The Real Deal New York

This month in real estate history

March 31, 2010
By Adam Pincus

1988: Real estate tycoons Harry and Leona Helmsley indicted on tax charges

One of the leading commercial real estate figures in New York City, Harry Helmsley, along with his wife and business partner Leona, were charged in a 47-count federal indictment 22 years ago this month that clouded his reputation in the waning years of his life.

Harry, a respected dealmaker estimated at his peak to be the owner of or have interests in $5 billion in real estate assets, and Leona, who was a top residential broker before they married in 1972, were accused of disguising $4 million in upgrades to their Greenwich mansion as business expenses. The couple was also charged in New York State Supreme Court the same month on similar allegations.

The indictment stemmed from disgruntled employees and contractors for Helmsley companies who turned over incriminating documents to the New York Post. The paper wrote a series of articles about sham billing at the estate, Dunnellen Hall, which led to the federal and state investigations.

At the time of the indictment, the Helmsleys had shares in the Empire State Building, the Graybar Building at 420 Lexington Avenue and the Helmsley Palace Hotel, now known as the New York Palace Hotel, at 455 Madison Avenue. By 1988, Leona had taken over a substantial portion of day-to-day operations at Helmsley Enterprises.

Harry never faced jail time, due to ill health. In June 1989, a judge ruled he suffered from memory lapses and was incompetent to stand trial, so although the charges were never dropped, the case never moved forward. He died at the age of 87 in 1997.

Leona was ultimately convicted in August 1989 of evading $1.2 million in federal income taxes, as well as mail fraud and filing false tax returns. She began her four-year sentence in April 1992, and completed it under curfew at her Midtown penthouse apartment at the Helmsley Park Lane. She died in 2007 at the age of 87.

1956: Coliseum at Columbus Circle opens

With 300,000 square feet of showroom space, the New York Coliseum at Columbus Circle was the largest structure in the world built just for exhibitions when it opened 54 years ago this month.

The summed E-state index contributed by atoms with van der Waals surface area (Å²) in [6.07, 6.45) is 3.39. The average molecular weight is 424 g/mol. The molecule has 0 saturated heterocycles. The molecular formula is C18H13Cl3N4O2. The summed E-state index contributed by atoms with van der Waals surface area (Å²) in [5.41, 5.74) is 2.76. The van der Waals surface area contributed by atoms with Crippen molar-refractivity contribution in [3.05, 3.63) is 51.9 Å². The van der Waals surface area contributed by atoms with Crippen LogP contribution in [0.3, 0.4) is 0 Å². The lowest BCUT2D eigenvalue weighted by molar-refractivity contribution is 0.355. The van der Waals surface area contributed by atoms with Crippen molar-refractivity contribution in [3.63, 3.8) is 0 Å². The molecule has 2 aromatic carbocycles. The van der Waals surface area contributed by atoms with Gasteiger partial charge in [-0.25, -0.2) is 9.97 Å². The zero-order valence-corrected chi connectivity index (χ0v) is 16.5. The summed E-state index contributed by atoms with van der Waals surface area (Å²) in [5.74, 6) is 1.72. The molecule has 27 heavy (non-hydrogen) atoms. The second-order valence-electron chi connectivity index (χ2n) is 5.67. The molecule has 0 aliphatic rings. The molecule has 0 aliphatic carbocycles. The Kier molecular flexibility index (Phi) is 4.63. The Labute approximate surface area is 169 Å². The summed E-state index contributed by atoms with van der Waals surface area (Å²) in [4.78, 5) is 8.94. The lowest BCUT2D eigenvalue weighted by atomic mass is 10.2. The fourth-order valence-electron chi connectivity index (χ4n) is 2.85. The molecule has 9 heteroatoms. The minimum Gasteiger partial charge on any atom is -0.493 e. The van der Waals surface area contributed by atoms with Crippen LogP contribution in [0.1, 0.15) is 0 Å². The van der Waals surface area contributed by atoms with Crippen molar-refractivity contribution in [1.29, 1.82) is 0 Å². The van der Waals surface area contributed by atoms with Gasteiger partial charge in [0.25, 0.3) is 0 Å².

The bland but functional Coliseum consisted of a six-story exhibition and convention hall adjacent to a 20-story office building. Both were built together by controversial city planner Robert Moses’ Triborough Bridge and Tunnel Authority as part of the Columbus Circle urban redevelopment project.

But as trade shows rapidly expanded, the center began losing out to bigger venues, and in 1979, just over two decades after its inauguration, plans for the 1.8 million-square-foot Jacob K. Javits Convention Center on the West Side were announced to the press.

The Coliseum closed in 1986, with the inauguration of the Javits Center on West 34th Street and the West Side Highway. In 1998, the Related Companies and Time Warner struck a deal to buy the site for $345 million. They demolished the Coliseum in 2000 to make way for the dual towers of the mixed-use high-rise known as the Time Warner Center, completed in 2004.

1921: Record lease price for holdout parcel abutting Macy’s

A candy manufacturer paid what was believed at the time to be a record price to lease the property at the corner of Broadway and 34th Street, adjacent to the massive R.H. Macy & Co. department store in Herald Square, 89 years ago this month.

The six-story building, which representatives from Macy’s had sought to acquire in 1902, was owned by a rival clothier who outfoxed the department store to win the location almost two decades earlier.

Confectioner George Loft agreed to lease the 1,250-square-foot plot at 1313 Broadway for $75,000 to $100,000 per year, considered in press reports to be a record for the Herald Square district.

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